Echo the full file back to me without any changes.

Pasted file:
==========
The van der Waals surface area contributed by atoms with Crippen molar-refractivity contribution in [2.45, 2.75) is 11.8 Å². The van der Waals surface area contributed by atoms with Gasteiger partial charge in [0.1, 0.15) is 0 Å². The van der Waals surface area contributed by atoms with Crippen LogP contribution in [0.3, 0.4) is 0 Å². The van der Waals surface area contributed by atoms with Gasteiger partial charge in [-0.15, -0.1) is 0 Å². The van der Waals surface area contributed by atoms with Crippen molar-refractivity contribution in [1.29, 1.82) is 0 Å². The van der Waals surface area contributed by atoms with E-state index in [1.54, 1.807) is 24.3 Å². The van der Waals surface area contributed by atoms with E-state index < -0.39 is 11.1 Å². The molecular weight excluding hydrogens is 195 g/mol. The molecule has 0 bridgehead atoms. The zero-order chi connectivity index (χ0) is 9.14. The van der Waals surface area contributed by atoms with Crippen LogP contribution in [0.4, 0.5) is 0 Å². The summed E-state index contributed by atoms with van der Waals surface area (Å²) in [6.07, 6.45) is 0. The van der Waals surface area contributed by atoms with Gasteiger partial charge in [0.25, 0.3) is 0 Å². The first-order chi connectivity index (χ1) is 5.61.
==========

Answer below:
The van der Waals surface area contributed by atoms with Crippen molar-refractivity contribution in [2.45, 2.75) is 11.8 Å². The van der Waals surface area contributed by atoms with Gasteiger partial charge in [0.1, 0.15) is 0 Å². The van der Waals surface area contributed by atoms with Crippen LogP contribution in [0.3, 0.4) is 0 Å². The van der Waals surface area contributed by atoms with Gasteiger partial charge in [-0.15, -0.1) is 0 Å². The van der Waals surface area contributed by atoms with Crippen molar-refractivity contribution in [1.29, 1.82) is 0 Å². The van der Waals surface area contributed by atoms with E-state index in [1.54, 1.807) is 24.3 Å². The van der Waals surface area contributed by atoms with E-state index < -0.39 is 11.1 Å². The molecular weight excluding hydrogens is 195 g/mol. The molecule has 0 bridgehead atoms. The zero-order chi connectivity index (χ0) is 9.14. The van der Waals surface area contributed by atoms with Crippen LogP contribution in [0.4, 0.5) is 0 Å². The summed E-state index contributed by atoms with van der Waals surface area (Å²) in [6.07, 6.45) is 0. The van der Waals surface area contributed by atoms with Gasteiger partial charge in [0.25, 0.3) is 0 Å². The first-order chi connectivity index (χ1) is 5.61.